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Protest against the Demolition of the Lenin Monument in Berlin (November 6, 1991)

On April 19, 1970, three days before Lenin’s 100th birthday, a 19-meter-high statue of Lenin was unveiled on Lenin Square in Berlin-Friedrichshain. The statue was made of red Ukrainian granite and had been designed by Soviet sculptor Nikolai Tomsky. Commissioned by the Central Committee of the SED, the monument was supposed to express East Germans’ reverence for and gratitude toward Lenin. After the democratic transformation of 1989/90, a good deal of discussion focused on dealing with the leftover symbols of the SED regime – under consideration was the fate of more than 800 monuments in East Berlin alone. In October 1991, Berlin’s Senator for Urban Development, Volker Hassemer (CDU), took the Lenin statue off the list of protected monuments, thereby ensuring its demolition. In doing so, he acted against the wishes of local residents who had petitioned for the statue's preservation. In justifying his decision, Hassemer argued that the monument stood for the cult of personality and for subjugation under a dictatorship. His critics, on the other hand, argued that the statue was part of the history of the neighborhood and that it fit within the larger architectural ensemble on Lenin Square. (The square was later renamed “United Nations Square.”)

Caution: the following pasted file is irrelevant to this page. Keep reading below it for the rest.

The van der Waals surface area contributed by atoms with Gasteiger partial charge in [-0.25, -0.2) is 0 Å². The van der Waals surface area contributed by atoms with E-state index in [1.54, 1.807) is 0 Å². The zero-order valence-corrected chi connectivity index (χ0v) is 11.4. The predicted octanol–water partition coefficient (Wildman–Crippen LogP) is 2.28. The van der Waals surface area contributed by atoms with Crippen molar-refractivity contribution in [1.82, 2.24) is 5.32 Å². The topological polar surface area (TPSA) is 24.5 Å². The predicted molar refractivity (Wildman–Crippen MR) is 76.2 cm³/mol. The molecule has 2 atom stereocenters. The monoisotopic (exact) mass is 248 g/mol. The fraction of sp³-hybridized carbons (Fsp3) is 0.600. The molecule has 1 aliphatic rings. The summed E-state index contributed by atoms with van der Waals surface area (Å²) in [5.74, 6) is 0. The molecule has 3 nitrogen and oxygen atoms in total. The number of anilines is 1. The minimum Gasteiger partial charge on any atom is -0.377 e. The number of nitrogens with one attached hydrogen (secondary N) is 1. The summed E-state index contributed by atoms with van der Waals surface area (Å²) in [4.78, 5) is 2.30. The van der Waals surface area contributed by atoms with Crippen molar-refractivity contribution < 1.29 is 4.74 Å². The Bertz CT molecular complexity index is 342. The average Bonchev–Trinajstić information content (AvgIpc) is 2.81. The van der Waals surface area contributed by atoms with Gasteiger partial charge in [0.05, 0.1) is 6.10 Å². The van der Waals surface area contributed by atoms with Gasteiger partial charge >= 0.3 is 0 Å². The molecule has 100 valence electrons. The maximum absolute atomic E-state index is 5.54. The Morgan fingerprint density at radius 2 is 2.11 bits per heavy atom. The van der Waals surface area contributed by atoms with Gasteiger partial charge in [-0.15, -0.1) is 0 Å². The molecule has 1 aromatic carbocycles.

The protest poster shown here slanders West Germans as “occupiers” and insinuates that they feared Lenin’s symbolic power: “You FRG occupiers! Are you even afraid of this Lenin made of stone?” Photo: Andreas Altwein

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Protest against the Demolition of the Lenin Monument in Berlin (November 6, 1991)

picture-alliance / ZB
(c) ZB – Fotoreport